Again, I look to Paul’s life for what the Bible identifies as truly suffering well. Paul was socially distanced against his will – in prison, to be specific. He faced significant challenges with financial and social stability. He didn’t have much to show for according to our modern standards. He certainly couldn’t pull out a cell phone and post on Instagram, “Five new ways to brighten up my prison cell with creative decor!” But he worshipped and trusted the Lord, testified of Jesus to the people he did see, and he wrote letters of encouragement and care centered upon the Gospel. I heard once that given Paul’s passion to bring the Gospel to the nations, being in prison could’ve been considered his worst nightmare. But God, in His sovereignty, used Paul’s imprisonment for the greatest spread of the Gospel as Paul penned letters that would end up in Scripture to be distributed throughout generations, all over the world. 

Rather than give into the world’s lies that suffering well means being an extraordinary human who can do all the things despite all of life’s new constraints and demands, I can look to Paul’s example to see that suffering well means doing just one thing with all my heart: bringing glory to the Lord through my worship, my testimony and my care for others. 

3.     Does suffering well mean being sin-free in this time of hardship?

This can feel complicated to consider as we find ourselves in a situation where the stresses we face are new in both type and degree, and thus we likely find ourselves struggling with sin in new ways. We know God desires our holiness, but we also know our inability to be completely free of sin on this side of Heaven.  Again, we look to an example set for us in Scripture.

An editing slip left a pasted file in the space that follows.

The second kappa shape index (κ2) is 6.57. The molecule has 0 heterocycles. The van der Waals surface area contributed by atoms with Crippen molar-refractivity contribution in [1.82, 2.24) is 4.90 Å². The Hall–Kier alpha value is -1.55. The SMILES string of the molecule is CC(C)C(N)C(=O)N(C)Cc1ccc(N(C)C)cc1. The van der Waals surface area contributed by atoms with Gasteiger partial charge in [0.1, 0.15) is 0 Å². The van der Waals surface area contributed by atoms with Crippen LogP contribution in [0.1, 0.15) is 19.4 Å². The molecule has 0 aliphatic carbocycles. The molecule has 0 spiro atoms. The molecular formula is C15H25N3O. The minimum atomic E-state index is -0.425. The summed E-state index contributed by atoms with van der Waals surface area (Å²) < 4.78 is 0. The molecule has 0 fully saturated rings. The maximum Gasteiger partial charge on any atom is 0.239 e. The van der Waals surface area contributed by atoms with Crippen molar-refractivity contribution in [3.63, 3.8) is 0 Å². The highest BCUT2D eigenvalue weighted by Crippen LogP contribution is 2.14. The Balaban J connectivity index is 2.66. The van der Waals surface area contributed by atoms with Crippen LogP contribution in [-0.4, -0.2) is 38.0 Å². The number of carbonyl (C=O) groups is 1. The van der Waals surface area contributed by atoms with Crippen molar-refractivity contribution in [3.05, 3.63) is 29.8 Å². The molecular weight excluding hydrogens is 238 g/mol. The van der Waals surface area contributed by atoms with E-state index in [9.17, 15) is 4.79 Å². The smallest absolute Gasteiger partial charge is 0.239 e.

When we read the story of Joseph (Genesis 39-50), we see a man who stayed faithful in integrity before the Lord despite being betrayed, falsely imprisoned, falsely accused and unjustly forgotten. I love this story because I love reading about a faithful saint in the midst of hardship and God’s redemptive work in and through his life. But if I’m honest, I’m also a little disheartened because I know I don’t possess the same level of steadfastness as Joseph. It’s not until I take a step back and realize that he is not just an example of a believer’s faithfulness, but a foreshadowing of the perfect faithfulness of Christ, who endures betrayal, false accusation and imprisonment, and being forsaken by His own Father so that all of us who are weak and sinful can be saved and empowered to follow the Lord with new hearts. 

Joseph shows me what it looks like to choose holiness in hard times. But as Joseph’s example also reveals to me my own sin and weaknesses, he ultimately points us to Jesus and not ourselves as the ultimate example and source of holiness in us. Suffering well is about pursuing faithfulness, while leaning ever more deeply into the perfect work of Christ as my true and perfect source of righteousness. 

Our circumstances seem surreal, but there is no question our suffering is very real. The worldly idea of suffering well—staying positive, making the most out of my circumstances, or maintaining some kind of hero status—appeals to my flesh and my perfectionist tendencies, until I find myself falling on my face daily. God's Word shows us that suffering well is not about presenting endless positivity, but pouring out our hearts to the Lord and receiving His grace in all our felt weaknesses. Suffering well is not about proving we can do all the things in quarantine life, but resting in deep soul satisfaction from sitting at His feet in worship (Luke 10:41-42). Suffering well is not about achieving perfect faithfulness, but trusting in Christ as our perfect Savior. Oh friends, do you see the beauty and freedom that I see? Suffering well in the time of COVID isn't a challenge to step up our performance before God and man; it is an invitation to find and rest in deeper intimacy with our Healer, our Counselor, our Redeemer, our Everlasting Father. 

Alina Sato

Alina is a member of Cornerstone and serves the church as a servant minister.